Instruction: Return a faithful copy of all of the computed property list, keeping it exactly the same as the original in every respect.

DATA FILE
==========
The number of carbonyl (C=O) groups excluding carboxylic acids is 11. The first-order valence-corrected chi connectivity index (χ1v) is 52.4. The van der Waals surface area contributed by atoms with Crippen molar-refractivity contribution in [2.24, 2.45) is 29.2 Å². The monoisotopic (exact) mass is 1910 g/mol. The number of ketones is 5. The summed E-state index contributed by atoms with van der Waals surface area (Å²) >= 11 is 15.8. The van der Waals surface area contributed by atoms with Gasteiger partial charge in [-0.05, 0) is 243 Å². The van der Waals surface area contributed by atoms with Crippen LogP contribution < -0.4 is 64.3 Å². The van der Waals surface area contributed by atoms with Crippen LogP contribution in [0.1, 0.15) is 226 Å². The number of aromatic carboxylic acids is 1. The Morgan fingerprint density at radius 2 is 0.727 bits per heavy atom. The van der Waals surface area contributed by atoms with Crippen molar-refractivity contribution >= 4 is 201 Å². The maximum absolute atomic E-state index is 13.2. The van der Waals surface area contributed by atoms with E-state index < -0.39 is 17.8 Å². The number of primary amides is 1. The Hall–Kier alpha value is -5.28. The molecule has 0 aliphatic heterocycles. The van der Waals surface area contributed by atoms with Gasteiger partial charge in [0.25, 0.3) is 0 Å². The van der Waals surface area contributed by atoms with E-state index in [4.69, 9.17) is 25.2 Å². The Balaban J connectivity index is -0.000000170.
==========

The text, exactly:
The number of carbonyl (C=O) groups excluding carboxylic acids is 11. The first-order valence-corrected chi connectivity index (χ1v) is 52.4. The van der Waals surface area contributed by atoms with Crippen molar-refractivity contribution in [2.24, 2.45) is 29.2 Å². The monoisotopic (exact) mass is 1910 g/mol. The number of ketones is 5. The summed E-state index contributed by atoms with van der Waals surface area (Å²) >= 11 is 15.8. The van der Waals surface area contributed by atoms with Gasteiger partial charge in [-0.05, 0) is 243 Å². The van der Waals surface area contributed by atoms with Crippen LogP contribution < -0.4 is 64.3 Å². The van der Waals surface area contributed by atoms with Crippen LogP contribution in [0.1, 0.15) is 226 Å². The number of aromatic carboxylic acids is 1. The Morgan fingerprint density at radius 2 is 0.727 bits per heavy atom. The van der Waals surface area contributed by atoms with Crippen molar-refractivity contribution >= 4 is 201 Å². The maximum absolute atomic E-state index is 13.2. The van der Waals surface area contributed by atoms with E-state index < -0.39 is 17.8 Å². The number of primary amides is 1. The Hall–Kier alpha value is -5.28. The molecule has 0 aliphatic heterocycles. The van der Waals surface area contributed by atoms with Gasteiger partial charge in [0.25, 0.3) is 0 Å². The van der Waals surface area contributed by atoms with E-state index in [4.69, 9.17) is 25.2 Å². The Balaban J connectivity index is -0.000000170.